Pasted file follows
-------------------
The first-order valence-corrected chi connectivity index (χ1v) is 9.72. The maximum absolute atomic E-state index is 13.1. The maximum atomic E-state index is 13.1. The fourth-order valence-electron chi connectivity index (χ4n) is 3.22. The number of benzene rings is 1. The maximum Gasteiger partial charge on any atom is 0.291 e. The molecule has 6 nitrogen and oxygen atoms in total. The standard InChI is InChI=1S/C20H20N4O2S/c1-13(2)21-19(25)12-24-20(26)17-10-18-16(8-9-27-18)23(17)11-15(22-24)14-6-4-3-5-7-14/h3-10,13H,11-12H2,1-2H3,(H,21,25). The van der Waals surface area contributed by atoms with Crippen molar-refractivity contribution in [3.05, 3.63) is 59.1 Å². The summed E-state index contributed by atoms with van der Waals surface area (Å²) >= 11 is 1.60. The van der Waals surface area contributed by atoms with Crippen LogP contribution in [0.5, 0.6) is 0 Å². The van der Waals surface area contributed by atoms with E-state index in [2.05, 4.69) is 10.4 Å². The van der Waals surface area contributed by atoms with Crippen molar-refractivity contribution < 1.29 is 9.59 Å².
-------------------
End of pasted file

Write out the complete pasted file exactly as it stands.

The first-order valence-corrected chi connectivity index (χ1v) is 9.72. The maximum absolute atomic E-state index is 13.1. The maximum atomic E-state index is 13.1. The fourth-order valence-electron chi connectivity index (χ4n) is 3.22. The number of benzene rings is 1. The maximum Gasteiger partial charge on any atom is 0.291 e. The molecule has 6 nitrogen and oxygen atoms in total. The standard InChI is InChI=1S/C20H20N4O2S/c1-13(2)21-19(25)12-24-20(26)17-10-18-16(8-9-27-18)23(17)11-15(22-24)14-6-4-3-5-7-14/h3-10,13H,11-12H2,1-2H3,(H,21,25). The van der Waals surface area contributed by atoms with Crippen molar-refractivity contribution in [3.05, 3.63) is 59.1 Å². The summed E-state index contributed by atoms with van der Waals surface area (Å²) >= 11 is 1.60. The van der Waals surface area contributed by atoms with Crippen LogP contribution in [0.5, 0.6) is 0 Å². The van der Waals surface area contributed by atoms with E-state index in [2.05, 4.69) is 10.4 Å². The van der Waals surface area contributed by atoms with Crippen molar-refractivity contribution < 1.29 is 9.59 Å².